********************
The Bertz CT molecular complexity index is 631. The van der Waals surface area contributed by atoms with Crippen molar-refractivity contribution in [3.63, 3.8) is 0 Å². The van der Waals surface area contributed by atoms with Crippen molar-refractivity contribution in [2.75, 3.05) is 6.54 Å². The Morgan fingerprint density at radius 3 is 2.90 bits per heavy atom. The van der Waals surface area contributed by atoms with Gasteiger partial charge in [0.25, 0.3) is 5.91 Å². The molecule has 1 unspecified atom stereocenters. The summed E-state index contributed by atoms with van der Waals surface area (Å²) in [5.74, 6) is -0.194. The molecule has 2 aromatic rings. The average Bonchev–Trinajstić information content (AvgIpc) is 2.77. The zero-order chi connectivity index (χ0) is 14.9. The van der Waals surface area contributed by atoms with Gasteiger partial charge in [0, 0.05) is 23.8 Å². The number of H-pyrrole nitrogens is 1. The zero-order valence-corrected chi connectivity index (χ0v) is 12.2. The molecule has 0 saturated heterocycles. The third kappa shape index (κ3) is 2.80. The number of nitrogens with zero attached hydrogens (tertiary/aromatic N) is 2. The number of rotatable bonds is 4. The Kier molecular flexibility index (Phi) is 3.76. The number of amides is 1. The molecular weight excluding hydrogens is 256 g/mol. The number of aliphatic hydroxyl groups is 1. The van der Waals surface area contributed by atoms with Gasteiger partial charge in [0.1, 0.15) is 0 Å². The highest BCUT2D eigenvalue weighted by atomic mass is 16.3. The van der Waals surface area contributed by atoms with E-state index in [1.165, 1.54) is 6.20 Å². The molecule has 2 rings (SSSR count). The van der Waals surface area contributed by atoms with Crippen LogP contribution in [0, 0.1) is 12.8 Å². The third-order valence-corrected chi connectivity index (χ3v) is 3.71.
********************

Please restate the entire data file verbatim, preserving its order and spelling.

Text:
The Bertz CT molecular complexity index is 631. The van der Waals surface area contributed by atoms with Crippen molar-refractivity contribution in [3.63, 3.8) is 0 Å². The van der Waals surface area contributed by atoms with Crippen molar-refractivity contribution in [2.75, 3.05) is 6.54 Å². The Morgan fingerprint density at radius 3 is 2.90 bits per heavy atom. The van der Waals surface area contributed by atoms with Gasteiger partial charge in [0.25, 0.3) is 5.91 Å². The molecule has 1 unspecified atom stereocenters. The summed E-state index contributed by atoms with van der Waals surface area (Å²) in [5.74, 6) is -0.194. The molecule has 2 aromatic rings. The average Bonchev–Trinajstić information content (AvgIpc) is 2.77. The zero-order chi connectivity index (χ0) is 14.9. The van der Waals surface area contributed by atoms with Gasteiger partial charge in [0, 0.05) is 23.8 Å². The number of H-pyrrole nitrogens is 1. The zero-order valence-corrected chi connectivity index (χ0v) is 12.2. The molecule has 0 saturated heterocycles. The third kappa shape index (κ3) is 2.80. The number of nitrogens with zero attached hydrogens (tertiary/aromatic N) is 2. The number of rotatable bonds is 4. The Kier molecular flexibility index (Phi) is 3.76. The number of amides is 1. The molecular weight excluding hydrogens is 256 g/mol. The number of aliphatic hydroxyl groups is 1. The van der Waals surface area contributed by atoms with Gasteiger partial charge in [0.1, 0.15) is 0 Å². The highest BCUT2D eigenvalue weighted by atomic mass is 16.3. The van der Waals surface area contributed by atoms with E-state index in [1.165, 1.54) is 6.20 Å². The molecule has 2 rings (SSSR count). The van der Waals surface area contributed by atoms with Crippen LogP contribution in [0, 0.1) is 12.8 Å². The third-order valence-corrected chi connectivity index (χ3v) is 3.71.